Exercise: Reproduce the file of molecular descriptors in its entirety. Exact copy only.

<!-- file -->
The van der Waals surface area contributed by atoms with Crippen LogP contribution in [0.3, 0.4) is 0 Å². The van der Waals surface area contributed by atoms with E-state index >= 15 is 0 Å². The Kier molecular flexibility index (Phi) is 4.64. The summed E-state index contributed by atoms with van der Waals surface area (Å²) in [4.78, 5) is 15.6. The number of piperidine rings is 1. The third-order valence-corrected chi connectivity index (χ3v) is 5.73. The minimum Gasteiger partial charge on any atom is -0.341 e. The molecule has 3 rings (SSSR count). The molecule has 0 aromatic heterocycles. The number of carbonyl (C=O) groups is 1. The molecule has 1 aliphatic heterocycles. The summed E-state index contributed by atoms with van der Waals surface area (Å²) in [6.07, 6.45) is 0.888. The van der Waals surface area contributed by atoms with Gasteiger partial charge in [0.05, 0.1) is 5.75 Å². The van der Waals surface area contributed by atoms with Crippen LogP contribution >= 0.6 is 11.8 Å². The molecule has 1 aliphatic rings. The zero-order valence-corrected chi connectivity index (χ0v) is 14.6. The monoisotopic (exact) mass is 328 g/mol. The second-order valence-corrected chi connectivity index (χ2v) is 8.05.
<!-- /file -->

The van der Waals surface area contributed by atoms with Crippen LogP contribution in [0.3, 0.4) is 0 Å². The van der Waals surface area contributed by atoms with E-state index >= 15 is 0 Å². The Kier molecular flexibility index (Phi) is 4.64. The summed E-state index contributed by atoms with van der Waals surface area (Å²) in [4.78, 5) is 15.6. The number of piperidine rings is 1. The third-order valence-corrected chi connectivity index (χ3v) is 5.73. The minimum Gasteiger partial charge on any atom is -0.341 e. The molecule has 3 rings (SSSR count). The molecule has 0 aromatic heterocycles. The number of carbonyl (C=O) groups is 1. The molecule has 1 aliphatic heterocycles. The summed E-state index contributed by atoms with van der Waals surface area (Å²) in [6.07, 6.45) is 0.888. The van der Waals surface area contributed by atoms with Gasteiger partial charge in [0.05, 0.1) is 5.75 Å². The van der Waals surface area contributed by atoms with Crippen LogP contribution >= 0.6 is 11.8 Å². The molecule has 1 aliphatic rings. The zero-order valence-corrected chi connectivity index (χ0v) is 14.6. The monoisotopic (exact) mass is 328 g/mol. The second-order valence-corrected chi connectivity index (χ2v) is 8.05.